Alternatively, Kennedy argues that his failure to present his claim to the state court in a timely and procedurally correct manner should be excused for cause, because his attorney did not "reasonably know" of this claim at the time of his appeal.2 Reed v. Ross, 468 U.S. 1, 16, 104 S. Ct. 2901, 2910, 82 L. Ed. 2d 1 (1984) ("where a constitutional claim is so novel that its legal basis is not reasonably available to counsel, a defendant has cause for his failure to raise the claim in accordance with applicable state procedures.") Specifically, he asserts (1) that the factual basis for his claim, i.e., that the Missouri courts had unconstitutionally applied the law relative to lesser included offenses, was not discoverable until sometime after April 26, 1983, see Blair v. Armontrout, 916 F.2d 1310, 1325 (8th Cir. 1990), cert. denied, --- U.S. ----, 112 S. Ct. 89, 116 L. Ed. 2d 62 (1991), (2) that the procedural default in this case, if any, would have occurred after Kennedy's July 1984 trial, and (3) that the developing law in Missouri with respect to lesser included offenses of capital murder was not reasonably available to counsel before the default. We disagree.
We find Kennedy's entire argument for cause to be without merit. Kennedy's trial was clearly governed by State v. Baker, 636 S.W.2d 902, 904-05 (Mo.1982) (en banc), cert. denied, 459 U.S. 1183, 103 S. Ct. 834, 74 L. Ed. 2d 1027 (1983), which laid down a new rule of law that first degree murder or felony murder was not a lesser included offense of capital murder. Although the Missouri Supreme Court continued to grapple with issues relating to the retroactive and prospective application of Baker,3 the new rule of law did not change thereafter and the trial court was obliged to deny Kennedy's requested instruction. Kennedy's assertion that his attorney did not reasonably know "that the Missouri courts had unconstitutionally applied the law relative to lesser included offenses" is, in our view, irrelevant to the issue of cause. Simply said, the holding of Baker controlled this case. Therefore, we conclude that Kennedy's habeas claim, as it relates to the trial court's denial of his request for a first degree murder instruction, should have been dismissed for procedural default.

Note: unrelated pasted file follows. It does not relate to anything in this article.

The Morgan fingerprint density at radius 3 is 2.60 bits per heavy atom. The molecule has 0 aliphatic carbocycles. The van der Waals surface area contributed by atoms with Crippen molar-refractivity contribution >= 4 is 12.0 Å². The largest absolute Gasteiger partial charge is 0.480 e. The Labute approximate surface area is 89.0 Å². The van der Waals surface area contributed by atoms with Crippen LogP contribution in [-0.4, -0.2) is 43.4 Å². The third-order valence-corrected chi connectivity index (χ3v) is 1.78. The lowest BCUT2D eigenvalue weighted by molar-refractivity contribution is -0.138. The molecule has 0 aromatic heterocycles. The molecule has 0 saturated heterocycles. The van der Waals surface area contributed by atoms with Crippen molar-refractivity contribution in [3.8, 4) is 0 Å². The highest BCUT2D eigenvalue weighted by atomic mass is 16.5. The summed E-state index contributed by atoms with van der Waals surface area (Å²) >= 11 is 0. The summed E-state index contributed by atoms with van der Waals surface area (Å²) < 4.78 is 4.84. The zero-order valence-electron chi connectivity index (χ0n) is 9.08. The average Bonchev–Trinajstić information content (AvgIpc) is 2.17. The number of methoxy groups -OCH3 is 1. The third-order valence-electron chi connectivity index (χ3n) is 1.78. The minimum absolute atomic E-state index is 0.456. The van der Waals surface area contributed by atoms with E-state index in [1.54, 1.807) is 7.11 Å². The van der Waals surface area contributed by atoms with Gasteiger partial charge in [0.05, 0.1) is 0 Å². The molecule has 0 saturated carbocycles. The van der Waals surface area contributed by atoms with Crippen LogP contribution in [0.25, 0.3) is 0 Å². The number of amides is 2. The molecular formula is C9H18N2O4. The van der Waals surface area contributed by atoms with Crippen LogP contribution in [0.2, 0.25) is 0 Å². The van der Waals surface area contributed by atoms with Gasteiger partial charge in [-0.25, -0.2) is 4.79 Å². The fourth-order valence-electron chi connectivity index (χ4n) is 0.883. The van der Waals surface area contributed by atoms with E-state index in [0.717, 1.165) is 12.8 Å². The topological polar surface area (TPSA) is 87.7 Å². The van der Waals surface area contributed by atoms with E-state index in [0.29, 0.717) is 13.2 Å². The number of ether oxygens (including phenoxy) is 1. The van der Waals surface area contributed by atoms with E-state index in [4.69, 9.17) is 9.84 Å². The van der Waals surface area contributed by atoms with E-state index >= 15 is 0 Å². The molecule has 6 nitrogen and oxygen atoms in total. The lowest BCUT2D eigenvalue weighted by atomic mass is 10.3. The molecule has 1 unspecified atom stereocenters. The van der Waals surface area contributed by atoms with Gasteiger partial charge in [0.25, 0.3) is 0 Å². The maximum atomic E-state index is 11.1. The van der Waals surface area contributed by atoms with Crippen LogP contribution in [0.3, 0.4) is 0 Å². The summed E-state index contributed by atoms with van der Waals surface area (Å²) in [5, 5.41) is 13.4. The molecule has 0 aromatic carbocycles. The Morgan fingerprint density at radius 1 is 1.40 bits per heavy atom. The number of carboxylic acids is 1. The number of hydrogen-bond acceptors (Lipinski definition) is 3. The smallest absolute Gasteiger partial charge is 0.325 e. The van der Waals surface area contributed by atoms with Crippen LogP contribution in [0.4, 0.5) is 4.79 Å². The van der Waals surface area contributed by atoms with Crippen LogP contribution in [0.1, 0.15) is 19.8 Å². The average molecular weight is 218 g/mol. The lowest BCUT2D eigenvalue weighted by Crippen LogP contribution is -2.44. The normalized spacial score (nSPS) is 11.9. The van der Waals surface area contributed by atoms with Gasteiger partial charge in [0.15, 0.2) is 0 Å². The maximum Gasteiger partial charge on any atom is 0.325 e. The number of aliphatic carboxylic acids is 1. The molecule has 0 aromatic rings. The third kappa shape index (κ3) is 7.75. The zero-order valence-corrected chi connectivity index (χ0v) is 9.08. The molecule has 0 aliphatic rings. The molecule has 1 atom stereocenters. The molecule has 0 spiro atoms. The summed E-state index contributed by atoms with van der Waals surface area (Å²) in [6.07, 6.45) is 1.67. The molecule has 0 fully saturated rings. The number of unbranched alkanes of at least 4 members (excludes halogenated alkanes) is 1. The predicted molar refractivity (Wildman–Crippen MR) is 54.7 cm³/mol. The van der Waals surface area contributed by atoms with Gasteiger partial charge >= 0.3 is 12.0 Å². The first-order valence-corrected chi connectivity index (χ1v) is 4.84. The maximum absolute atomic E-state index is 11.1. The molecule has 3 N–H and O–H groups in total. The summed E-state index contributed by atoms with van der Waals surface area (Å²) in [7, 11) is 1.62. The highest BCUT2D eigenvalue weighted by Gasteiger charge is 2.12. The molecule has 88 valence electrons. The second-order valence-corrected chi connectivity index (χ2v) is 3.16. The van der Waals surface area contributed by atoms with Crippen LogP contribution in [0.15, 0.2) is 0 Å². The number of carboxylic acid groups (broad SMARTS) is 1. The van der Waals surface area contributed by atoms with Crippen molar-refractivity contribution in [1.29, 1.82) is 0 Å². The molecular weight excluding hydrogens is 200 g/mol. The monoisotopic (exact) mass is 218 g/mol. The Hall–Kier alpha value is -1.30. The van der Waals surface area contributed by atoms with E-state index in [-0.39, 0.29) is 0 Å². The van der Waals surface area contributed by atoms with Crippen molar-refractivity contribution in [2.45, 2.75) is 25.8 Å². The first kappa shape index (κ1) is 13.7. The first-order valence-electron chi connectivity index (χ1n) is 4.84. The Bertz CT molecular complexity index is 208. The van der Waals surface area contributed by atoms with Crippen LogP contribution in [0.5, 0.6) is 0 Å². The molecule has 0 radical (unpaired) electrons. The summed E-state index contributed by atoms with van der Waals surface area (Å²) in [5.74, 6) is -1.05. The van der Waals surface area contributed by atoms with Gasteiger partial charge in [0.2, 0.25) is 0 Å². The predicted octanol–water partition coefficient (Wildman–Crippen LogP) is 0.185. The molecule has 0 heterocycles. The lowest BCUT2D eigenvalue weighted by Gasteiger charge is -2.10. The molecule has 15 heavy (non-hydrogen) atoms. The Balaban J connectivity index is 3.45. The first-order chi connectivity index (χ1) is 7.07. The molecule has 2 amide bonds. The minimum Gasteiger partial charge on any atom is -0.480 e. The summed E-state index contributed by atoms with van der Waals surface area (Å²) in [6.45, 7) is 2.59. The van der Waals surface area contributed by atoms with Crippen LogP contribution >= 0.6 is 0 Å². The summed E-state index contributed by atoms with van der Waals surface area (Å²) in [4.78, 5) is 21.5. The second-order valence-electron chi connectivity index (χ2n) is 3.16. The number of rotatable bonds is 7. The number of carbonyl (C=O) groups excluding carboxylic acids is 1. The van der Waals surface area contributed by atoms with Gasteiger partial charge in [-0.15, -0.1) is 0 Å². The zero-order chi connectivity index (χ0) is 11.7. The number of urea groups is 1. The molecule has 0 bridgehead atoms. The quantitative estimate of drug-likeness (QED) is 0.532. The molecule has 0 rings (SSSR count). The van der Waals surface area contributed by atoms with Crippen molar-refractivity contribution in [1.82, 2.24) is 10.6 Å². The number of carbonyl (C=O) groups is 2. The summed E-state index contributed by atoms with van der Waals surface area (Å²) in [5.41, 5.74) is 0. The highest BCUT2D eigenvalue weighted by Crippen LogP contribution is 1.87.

B. Use of Perjured Testimony and Failure to Prosecute
Next, we consider Kennedy's claim that his right to due process was violated by the state prosecutor's (1) use of false testimony from Ralph West and (2) failure to prosecute Ralph West for first degree robbery. At trial, West testified that he had reached an agreement with the prosecutor to plead guilty to first degree robbery. Because West apparently has never been prosecuted on that charge, Kennedy speculates that West's testimony as to his plea agreement must have been false and that the state may have entered into a secret agreement with West not to prosecute him in exchange for his testimony against Kennedy.
We find that Kennedy is procedurally barred from presenting these claims for habeas review, because he raises them here for the first time on appeal and he offers no cause or prejudice for his failure to present them to the state court in a timely and procedurally correct manner. As we have already stated above, such default bars federal habeas review. Coleman v. Thompson, supra, 111 S. Ct. at 2554-55. Therefore, these claims should have been dismissed for procedural default.
Next, we consider Kennedy's claim that he was denied effective assistance of counsel at trial because his counsel failed to investigate the crime scene and to fully investigate the facts and witnesses. Although Kennedy raised this claim on direct appeal, Kennedy v. State, supra, 771 S.W.2d at 858, he failed to raise the issue to the district court in his habeas petition.
We have previously recognized that raising a habeas claim for the first time on appeal "constitutes an abuse of the writ, see R. 9(b) of the Rules Governing Section 2254 Cases, unless [the petitioner] can show a good enough reason why th [e] issue was not presented before." Simmons v. Lockhart, 856 F.2d 1144, 1146 (8th Cir. 1988) (citing Sanders v. United States, 373 U.S. 1, 83 S. Ct. 1068, 10 L. Ed. 2d 148 (1963)). Here, Kennedy has failed to offer any explanation for his failure to include the issue of ineffective assistance of counsel in his petition for writ of habeas corpus. We therefore conclude that the issue is not properly before us and that Kennedy has waived consideration of the issue.